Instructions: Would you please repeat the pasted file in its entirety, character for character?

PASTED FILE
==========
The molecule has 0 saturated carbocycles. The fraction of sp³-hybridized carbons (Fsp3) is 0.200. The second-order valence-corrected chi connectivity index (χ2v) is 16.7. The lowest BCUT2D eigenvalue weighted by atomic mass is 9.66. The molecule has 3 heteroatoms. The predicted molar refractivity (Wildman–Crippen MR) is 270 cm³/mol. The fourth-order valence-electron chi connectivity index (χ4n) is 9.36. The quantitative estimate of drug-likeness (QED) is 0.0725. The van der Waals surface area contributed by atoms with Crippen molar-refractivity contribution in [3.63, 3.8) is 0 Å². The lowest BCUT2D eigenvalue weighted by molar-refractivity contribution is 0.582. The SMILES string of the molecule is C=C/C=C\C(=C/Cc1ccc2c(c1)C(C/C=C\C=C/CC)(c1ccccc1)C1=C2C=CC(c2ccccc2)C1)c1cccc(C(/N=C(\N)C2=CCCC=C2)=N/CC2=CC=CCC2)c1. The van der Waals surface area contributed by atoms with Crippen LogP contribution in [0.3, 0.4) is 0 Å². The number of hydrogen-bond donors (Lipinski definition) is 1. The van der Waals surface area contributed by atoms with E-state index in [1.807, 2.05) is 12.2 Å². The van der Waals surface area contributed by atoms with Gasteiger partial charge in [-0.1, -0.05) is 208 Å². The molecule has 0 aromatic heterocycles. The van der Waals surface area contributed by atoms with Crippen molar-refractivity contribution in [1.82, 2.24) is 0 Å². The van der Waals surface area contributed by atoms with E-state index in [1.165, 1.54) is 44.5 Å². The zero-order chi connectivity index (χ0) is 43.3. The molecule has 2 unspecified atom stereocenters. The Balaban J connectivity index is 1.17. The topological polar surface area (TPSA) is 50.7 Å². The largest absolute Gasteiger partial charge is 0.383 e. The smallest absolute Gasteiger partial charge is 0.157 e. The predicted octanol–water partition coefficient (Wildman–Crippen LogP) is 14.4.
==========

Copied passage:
The molecule has 0 saturated carbocycles. The fraction of sp³-hybridized carbons (Fsp3) is 0.200. The second-order valence-corrected chi connectivity index (χ2v) is 16.7. The lowest BCUT2D eigenvalue weighted by atomic mass is 9.66. The molecule has 3 heteroatoms. The predicted molar refractivity (Wildman–Crippen MR) is 270 cm³/mol. The fourth-order valence-electron chi connectivity index (χ4n) is 9.36. The quantitative estimate of drug-likeness (QED) is 0.0725. The van der Waals surface area contributed by atoms with Crippen molar-refractivity contribution in [3.63, 3.8) is 0 Å². The lowest BCUT2D eigenvalue weighted by molar-refractivity contribution is 0.582. The SMILES string of the molecule is C=C/C=C\C(=C/Cc1ccc2c(c1)C(C/C=C\C=C/CC)(c1ccccc1)C1=C2C=CC(c2ccccc2)C1)c1cccc(C(/N=C(\N)C2=CCCC=C2)=N/CC2=CC=CCC2)c1. The van der Waals surface area contributed by atoms with Crippen LogP contribution in [0.3, 0.4) is 0 Å². The number of hydrogen-bond donors (Lipinski definition) is 1. The van der Waals surface area contributed by atoms with E-state index in [1.807, 2.05) is 12.2 Å². The van der Waals surface area contributed by atoms with Gasteiger partial charge in [-0.1, -0.05) is 208 Å². The molecule has 0 aromatic heterocycles. The van der Waals surface area contributed by atoms with Crippen molar-refractivity contribution in [1.82, 2.24) is 0 Å². The van der Waals surface area contributed by atoms with E-state index in [1.165, 1.54) is 44.5 Å². The zero-order chi connectivity index (χ0) is 43.3. The molecule has 2 unspecified atom stereocenters. The Balaban J connectivity index is 1.17. The topological polar surface area (TPSA) is 50.7 Å². The largest absolute Gasteiger partial charge is 0.383 e. The smallest absolute Gasteiger partial charge is 0.157 e. The predicted octanol–water partition coefficient (Wildman–Crippen LogP) is 14.4.